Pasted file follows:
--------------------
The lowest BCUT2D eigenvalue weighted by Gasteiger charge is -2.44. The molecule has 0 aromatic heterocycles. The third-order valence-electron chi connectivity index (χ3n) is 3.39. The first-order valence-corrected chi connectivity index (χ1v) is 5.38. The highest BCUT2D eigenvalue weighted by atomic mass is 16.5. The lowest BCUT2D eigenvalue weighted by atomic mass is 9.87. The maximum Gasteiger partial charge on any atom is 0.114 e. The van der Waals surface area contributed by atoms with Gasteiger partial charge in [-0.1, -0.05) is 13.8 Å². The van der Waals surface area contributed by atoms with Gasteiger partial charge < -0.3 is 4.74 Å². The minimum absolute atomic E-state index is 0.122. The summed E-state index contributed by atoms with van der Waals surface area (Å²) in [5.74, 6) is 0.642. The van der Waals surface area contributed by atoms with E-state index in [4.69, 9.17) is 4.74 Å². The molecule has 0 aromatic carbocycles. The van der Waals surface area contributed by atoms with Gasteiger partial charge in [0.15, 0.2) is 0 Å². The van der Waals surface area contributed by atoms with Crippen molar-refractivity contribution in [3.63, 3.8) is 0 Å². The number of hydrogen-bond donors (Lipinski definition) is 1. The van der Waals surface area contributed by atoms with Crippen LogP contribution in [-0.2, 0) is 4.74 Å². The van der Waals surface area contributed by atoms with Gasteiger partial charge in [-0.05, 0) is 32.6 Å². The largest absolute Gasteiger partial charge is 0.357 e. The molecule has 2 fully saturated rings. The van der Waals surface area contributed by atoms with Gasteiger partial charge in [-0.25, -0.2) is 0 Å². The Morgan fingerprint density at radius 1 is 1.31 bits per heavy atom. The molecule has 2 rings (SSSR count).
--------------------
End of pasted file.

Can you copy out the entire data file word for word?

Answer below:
The lowest BCUT2D eigenvalue weighted by Gasteiger charge is -2.44. The molecule has 0 aromatic heterocycles. The third-order valence-electron chi connectivity index (χ3n) is 3.39. The first-order valence-corrected chi connectivity index (χ1v) is 5.38. The highest BCUT2D eigenvalue weighted by atomic mass is 16.5. The lowest BCUT2D eigenvalue weighted by atomic mass is 9.87. The maximum Gasteiger partial charge on any atom is 0.114 e. The van der Waals surface area contributed by atoms with Gasteiger partial charge in [-0.1, -0.05) is 13.8 Å². The van der Waals surface area contributed by atoms with Gasteiger partial charge < -0.3 is 4.74 Å². The minimum absolute atomic E-state index is 0.122. The summed E-state index contributed by atoms with van der Waals surface area (Å²) in [5.74, 6) is 0.642. The van der Waals surface area contributed by atoms with E-state index in [4.69, 9.17) is 4.74 Å². The molecule has 0 aromatic carbocycles. The van der Waals surface area contributed by atoms with Gasteiger partial charge in [0.15, 0.2) is 0 Å². The van der Waals surface area contributed by atoms with Crippen molar-refractivity contribution in [3.63, 3.8) is 0 Å². The number of hydrogen-bond donors (Lipinski definition) is 1. The van der Waals surface area contributed by atoms with Crippen LogP contribution in [-0.2, 0) is 4.74 Å². The van der Waals surface area contributed by atoms with Gasteiger partial charge in [-0.05, 0) is 32.6 Å². The largest absolute Gasteiger partial charge is 0.357 e. The molecule has 2 fully saturated rings. The van der Waals surface area contributed by atoms with Gasteiger partial charge in [-0.25, -0.2) is 0 Å². The Morgan fingerprint density at radius 1 is 1.31 bits per heavy atom. The molecule has 2 rings (SSSR count).